DILG officer’s achievement is to serve and inspire

By: ANCEL MARIE B. MONDIA

She was one of the seemingly ordinary Bachelor of Arts in Political Science students, but Lovely May Paniergo Robles is now the Local Government Operations Officer V of the Department of the Interior and Local Government-Iloilo.

She was raised by a single mother for her father passed away when she was four years old and her brother was a year old.

“I guess when you look up to an independent and hardworking mother all your life, you start to imbibe that brand of independence. Seeing my mom endured so many hardships, I was programmed to want and achieve only the best and to not rely to anyone as much as possible,” Robles says.

When she was in college, she did hosting gigs, organized events, worked as an online tutor, and sold hand-made accessories.

“It helped that both my parents were in the media industry, I guess it was just innate for me to easily speak before an audience and to gel with different kinds of people. All these ‘rakets’ were really of great deal in the development of my social and practical skills,” she says.

When she discovered her knack for public relations, she considered politics as a career and took up Political Science.

“People would easily assume I wanted to be a lawyer, but really, it was the degree that best fits my interests. I enjoy philosophy, current events, public speaking, and social discourses. I really wish I could’ve done better in college though. I was in a course that I genuinely like, but I was always distracted,” she says.

“It eventually led me to the Department of the Interior and Local Government, the national government agency in charge in overseeing local government operations. I know I won’t be a mayor ever, but I will still be able to work for the common good for the rest of my career in government service,” she adds.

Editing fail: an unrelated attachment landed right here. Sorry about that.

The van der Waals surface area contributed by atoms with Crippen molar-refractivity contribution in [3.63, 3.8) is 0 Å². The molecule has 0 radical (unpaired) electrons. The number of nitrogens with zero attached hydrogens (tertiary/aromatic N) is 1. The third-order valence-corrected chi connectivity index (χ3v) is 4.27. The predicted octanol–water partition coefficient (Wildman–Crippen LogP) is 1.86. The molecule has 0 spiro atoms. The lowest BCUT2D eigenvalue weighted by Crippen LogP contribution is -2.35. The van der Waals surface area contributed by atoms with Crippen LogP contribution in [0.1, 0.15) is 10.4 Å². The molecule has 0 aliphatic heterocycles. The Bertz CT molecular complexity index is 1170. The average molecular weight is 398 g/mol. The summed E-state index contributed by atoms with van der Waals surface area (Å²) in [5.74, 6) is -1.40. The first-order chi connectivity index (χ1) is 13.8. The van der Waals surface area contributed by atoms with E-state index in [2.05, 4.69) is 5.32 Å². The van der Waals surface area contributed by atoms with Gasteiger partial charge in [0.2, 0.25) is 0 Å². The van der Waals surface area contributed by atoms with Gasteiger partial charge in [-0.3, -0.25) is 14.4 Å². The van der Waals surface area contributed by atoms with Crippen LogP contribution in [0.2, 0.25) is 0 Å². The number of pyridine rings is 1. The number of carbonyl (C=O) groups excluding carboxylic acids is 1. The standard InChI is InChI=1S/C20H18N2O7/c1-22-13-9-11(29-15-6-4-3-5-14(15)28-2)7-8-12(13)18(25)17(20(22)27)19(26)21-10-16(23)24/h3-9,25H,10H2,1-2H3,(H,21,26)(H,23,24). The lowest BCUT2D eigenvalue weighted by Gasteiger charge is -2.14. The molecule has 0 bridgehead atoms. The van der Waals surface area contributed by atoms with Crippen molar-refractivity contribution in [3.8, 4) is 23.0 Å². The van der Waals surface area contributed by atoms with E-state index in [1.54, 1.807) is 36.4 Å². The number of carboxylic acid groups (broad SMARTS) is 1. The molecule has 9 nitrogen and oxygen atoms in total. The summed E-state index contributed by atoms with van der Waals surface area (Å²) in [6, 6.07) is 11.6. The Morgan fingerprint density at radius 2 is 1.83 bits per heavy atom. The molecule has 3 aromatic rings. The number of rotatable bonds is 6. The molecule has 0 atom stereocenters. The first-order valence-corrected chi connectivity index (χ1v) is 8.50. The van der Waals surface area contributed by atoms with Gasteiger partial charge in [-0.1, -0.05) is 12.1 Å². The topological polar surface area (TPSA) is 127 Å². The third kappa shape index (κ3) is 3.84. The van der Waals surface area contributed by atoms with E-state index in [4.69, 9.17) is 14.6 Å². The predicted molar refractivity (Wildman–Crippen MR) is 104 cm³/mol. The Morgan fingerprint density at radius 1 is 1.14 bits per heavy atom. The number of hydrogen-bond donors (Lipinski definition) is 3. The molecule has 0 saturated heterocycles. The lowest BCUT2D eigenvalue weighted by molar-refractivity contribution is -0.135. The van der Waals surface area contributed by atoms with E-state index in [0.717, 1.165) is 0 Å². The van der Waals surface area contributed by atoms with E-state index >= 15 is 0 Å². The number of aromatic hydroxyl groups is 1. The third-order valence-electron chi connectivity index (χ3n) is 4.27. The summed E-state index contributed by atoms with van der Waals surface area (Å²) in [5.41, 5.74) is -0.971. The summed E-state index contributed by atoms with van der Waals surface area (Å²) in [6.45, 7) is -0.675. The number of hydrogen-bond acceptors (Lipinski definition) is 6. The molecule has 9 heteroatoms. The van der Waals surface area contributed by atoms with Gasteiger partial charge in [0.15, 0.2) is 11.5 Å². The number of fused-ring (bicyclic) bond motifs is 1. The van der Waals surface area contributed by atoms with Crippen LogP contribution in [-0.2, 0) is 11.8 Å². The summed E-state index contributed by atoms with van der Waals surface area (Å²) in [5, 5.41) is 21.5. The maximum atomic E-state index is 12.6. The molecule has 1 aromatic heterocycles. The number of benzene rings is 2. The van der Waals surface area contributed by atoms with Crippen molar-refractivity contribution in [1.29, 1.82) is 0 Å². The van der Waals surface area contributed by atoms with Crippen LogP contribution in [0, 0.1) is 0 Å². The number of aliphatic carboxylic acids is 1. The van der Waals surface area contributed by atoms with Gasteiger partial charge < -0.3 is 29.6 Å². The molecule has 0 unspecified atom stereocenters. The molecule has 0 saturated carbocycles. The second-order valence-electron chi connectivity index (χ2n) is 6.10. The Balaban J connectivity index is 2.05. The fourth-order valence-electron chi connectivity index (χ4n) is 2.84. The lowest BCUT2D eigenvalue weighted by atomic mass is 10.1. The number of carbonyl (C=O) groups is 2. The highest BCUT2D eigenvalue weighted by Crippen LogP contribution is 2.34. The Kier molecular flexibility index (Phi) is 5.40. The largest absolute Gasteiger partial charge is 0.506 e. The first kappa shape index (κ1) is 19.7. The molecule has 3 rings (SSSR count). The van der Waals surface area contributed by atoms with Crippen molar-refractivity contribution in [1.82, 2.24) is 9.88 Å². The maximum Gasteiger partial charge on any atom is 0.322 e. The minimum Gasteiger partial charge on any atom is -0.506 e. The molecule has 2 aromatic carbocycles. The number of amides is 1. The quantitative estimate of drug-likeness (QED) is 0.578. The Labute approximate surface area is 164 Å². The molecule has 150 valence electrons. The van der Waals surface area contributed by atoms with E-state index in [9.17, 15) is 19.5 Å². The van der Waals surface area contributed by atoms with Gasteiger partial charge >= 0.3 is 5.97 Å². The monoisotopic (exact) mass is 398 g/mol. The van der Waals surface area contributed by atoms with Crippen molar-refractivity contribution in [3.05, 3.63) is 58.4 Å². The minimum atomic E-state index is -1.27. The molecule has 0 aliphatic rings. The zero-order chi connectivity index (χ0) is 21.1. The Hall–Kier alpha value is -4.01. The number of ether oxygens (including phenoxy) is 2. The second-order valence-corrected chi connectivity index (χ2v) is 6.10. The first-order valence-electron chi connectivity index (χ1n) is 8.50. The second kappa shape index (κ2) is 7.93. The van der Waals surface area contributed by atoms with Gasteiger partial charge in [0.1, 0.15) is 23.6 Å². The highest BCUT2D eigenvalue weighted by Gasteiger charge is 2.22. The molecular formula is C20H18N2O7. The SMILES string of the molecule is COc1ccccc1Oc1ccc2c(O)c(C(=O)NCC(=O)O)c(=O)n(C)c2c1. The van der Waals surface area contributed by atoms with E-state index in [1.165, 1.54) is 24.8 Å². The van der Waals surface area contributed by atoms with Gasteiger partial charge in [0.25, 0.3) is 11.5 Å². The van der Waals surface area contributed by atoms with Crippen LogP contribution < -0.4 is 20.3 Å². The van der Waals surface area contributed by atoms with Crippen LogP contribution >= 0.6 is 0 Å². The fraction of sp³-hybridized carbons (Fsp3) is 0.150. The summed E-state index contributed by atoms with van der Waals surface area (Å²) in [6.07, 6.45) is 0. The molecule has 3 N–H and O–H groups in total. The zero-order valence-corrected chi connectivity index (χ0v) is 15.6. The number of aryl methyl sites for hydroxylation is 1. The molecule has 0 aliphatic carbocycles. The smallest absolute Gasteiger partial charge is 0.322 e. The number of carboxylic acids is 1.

In 2013, when Supertyphoon Yolanda hit the Philippines, she was assigned at Concepcion, Iloilo, one of the badly-hit towns. She was instructed to stay in her station to conduct post-typhoon assessment.

“For days, I didn’t have phone signal, electricity, clean clothes, and had to rely on relief goods for food. I would talk to survivors about death and loss and eventually got depressed myself. For nights, I would cry myself to sleep. Then I realized that when I go back to the city, I still have my family and my home. There’s no point in sulking. I gathered myself up and try to be of help in any way I can. From then on, I became more sensitive and appreciative of everything and everyone around me. The experience made me want to live a more purposeful life,” she says.

She was promoted at work twice in a span of two years despite being one of the youngest in her batch. At age 25, she was being teased to buy a house and build a family for she was more than capable.

“At first, I thought it was my greatest achievement, but over time, I learned that my real achievement is being able to serve and inspire people while doing what you love at the same time,” she says.

“I believe that genuine happiness transcends materialism and superficial successes. I want to radiate that kind of energy. I want to be liked for what I am, not for what I have. I think that would be an honorable achievement,” she adds.

When asked what does she want to tell to the world, she says, “People will not always remember what you did or what you have, but how you made them feel. Success is a good thing, but success coupled with kindness is even better. A little kindness goes a long way.”

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